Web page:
SB 1324 by Larry Taylor (R-Friendswood) would require dual credit students to file a degree plan after completing 15 semester credit hours. It is on the Senate Intent Calendar for Monday, April 1, 2019.
HUMAN RESOURCES/EMPLOYMENT

On Monday, the Senate State Affairs Committee took up:
SB 17 by Charles Perry (R-Lubbock) would prohibit a state agency that issues a license or regulates a business, occupation or profession from adopting a rule, regulation or policy or impose a penalty that limits an applicant's ability to obtain, maintain, or renew a license based on a sincerely held religious belief of the applicant or burdens an applicant's or license holder's free exercise of religion, freedom of speech, or membership in any religious organization. It was reported favorably as substituted. It is on the Senate Intent Calendar for Monday, April 1, 2019 (first placement).
 
This Week: 
The House Business & Industry Committee will meet on Tuesday, April 2, 2019 at 10:30 a.m. in E2.016 of the capitol extension to take up:
HB 4390 by Giovanni Capriglione (R-Keller) would be the Texas Privacy Protection Act. It would prohibit a business from collecting personally identifying information unless the information is relevant and necessary to accomplish the purpose for which the information was collected and that purpose is disclosed by the business.
HB 4518 by Trey Martinez Fischer (D-San Antonio) would be the Texas Consumer Privacy Act. It would allow a consumer to request a business that collects the consumer's personal information to disclose the categories and specific items of personal information the business has collected; and would allow a consumer to request that a business delete any personal information the business has collected.
PROCUREMENT

On Tuesday, the Senate Business & Commerce Committee took up:
SB 943 by Kirk Watson (D-Austin) would make contracting information excepted from public information requirements if the vendor or contractor or potential vendor or contractor to whom the information related demonstrates that disclosure of the information would reveal an individual approach to work organizational structure, staffing, line-item pricing, pricing information that will be used in future solicitation or bid documents, or internal operations and cause competitive harm to the vendor or contractor. It was left pending.
 
This Week:
The Senate State Affairs Committee will meet on Monday, April 1, 2019 at 9:00 a.m. in the Senate Chamber to take up:
SB 1569 by Pat Fallon (R-Prosper) would prohibit school board members, school employees, or contractors of a school district from distributing a communication that advocates for or against a candidate, measure, political party, political philosophy or matter of public interest including information on a social media platform or an electronic communication.
PUBLIC EDUCATION

Passed the House:
HB 76 by Dan Huberty (R-Katy) would require high school student athletes to receive a physical exam that includes an electrocardiogram before being allowed to participate in a sports activity. The committee substitute was adopted and it passed the House 145-0.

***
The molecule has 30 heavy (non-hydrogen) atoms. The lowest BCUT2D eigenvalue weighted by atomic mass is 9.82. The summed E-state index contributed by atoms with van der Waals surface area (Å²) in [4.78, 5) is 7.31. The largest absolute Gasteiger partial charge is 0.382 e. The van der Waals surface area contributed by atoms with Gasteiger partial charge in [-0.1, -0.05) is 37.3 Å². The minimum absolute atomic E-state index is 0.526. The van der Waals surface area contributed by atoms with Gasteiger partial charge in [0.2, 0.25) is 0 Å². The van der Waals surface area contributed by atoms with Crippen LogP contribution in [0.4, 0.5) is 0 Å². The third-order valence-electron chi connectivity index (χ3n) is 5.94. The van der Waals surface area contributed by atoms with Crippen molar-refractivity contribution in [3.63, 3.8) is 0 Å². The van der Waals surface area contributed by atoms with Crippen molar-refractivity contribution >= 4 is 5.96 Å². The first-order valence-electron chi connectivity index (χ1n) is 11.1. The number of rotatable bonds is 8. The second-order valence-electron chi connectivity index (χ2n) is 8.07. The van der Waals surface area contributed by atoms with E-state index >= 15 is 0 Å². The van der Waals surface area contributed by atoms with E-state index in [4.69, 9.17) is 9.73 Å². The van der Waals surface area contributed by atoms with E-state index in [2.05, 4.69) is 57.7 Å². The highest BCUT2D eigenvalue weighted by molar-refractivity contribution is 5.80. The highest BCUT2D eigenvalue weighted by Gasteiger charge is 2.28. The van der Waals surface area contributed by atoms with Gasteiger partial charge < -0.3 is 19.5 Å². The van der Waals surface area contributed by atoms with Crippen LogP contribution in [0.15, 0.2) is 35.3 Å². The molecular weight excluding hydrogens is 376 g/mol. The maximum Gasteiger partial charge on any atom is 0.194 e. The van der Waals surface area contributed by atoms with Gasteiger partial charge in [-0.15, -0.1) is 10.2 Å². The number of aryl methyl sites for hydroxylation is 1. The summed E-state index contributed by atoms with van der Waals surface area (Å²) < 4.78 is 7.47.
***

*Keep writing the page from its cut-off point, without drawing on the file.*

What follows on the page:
HB 165 by Diego Bernal (D-San Antonio) would allow special education students to earn an endorsement on the student's transcript by successfully completing curriculum and endorsement requirements identified by the State Board of Education, with or without modification by the student's admission, review, and dismissal committee. It passed the House 148-0.
HB 638 by Giovanni Capriglione (R-Keller) would establish procedures for a high school diploma to be issued posthumously to a student that dies while enrolled in the school district. The committee substitute was adopted and it passed the House 148-0.
 
On Tuesday, the House Public Education Committee took up:
HB 17 by Greg Bonnen (R-Friendswood) is a school safety bill that includes building and facility security standards, multi-hazard emergency operations plans, communication access, safety and security audits, notification plans, and emergency drills. It was left pending.
HB 366 by Mary Gonzalez (D-El Paso) would require the State Board of Education to adopt the Texas Essential Knowledge and Skills (TEKS) for curricula to be used by a school district in providing healthy relationships education that is age-appropriate and supported by research that is peer-reviewed, conducted in compliance with accepted scientific methods, and recognized as accurate by leading professional organizations. It was left pending.
HB 567 by Giovanni Capriglione (R-Keller) would require the Commissioner of Education to adjust a school district's wealth per student by deducting the amount of revenue per student costs associated with campus security in the preceding school year. It was left pending.
HB 734 by Dan Huberty (R-Humble) would authorize school board members and school superintendents to carry a concealed handgun at a meeting of the board of trustees of the school district. It was left pending.
HB 973 by Will Metcalf (R-Conroe) would require the Texas School Safety Center to report to the Texas Education Agency (TEA) any school district that fails to require with school safety and security audits, procedures and requirements; and would allow TEA to impose an administrative penalty against the district in an amount up to the annual salary of the superintendent. It was left pending.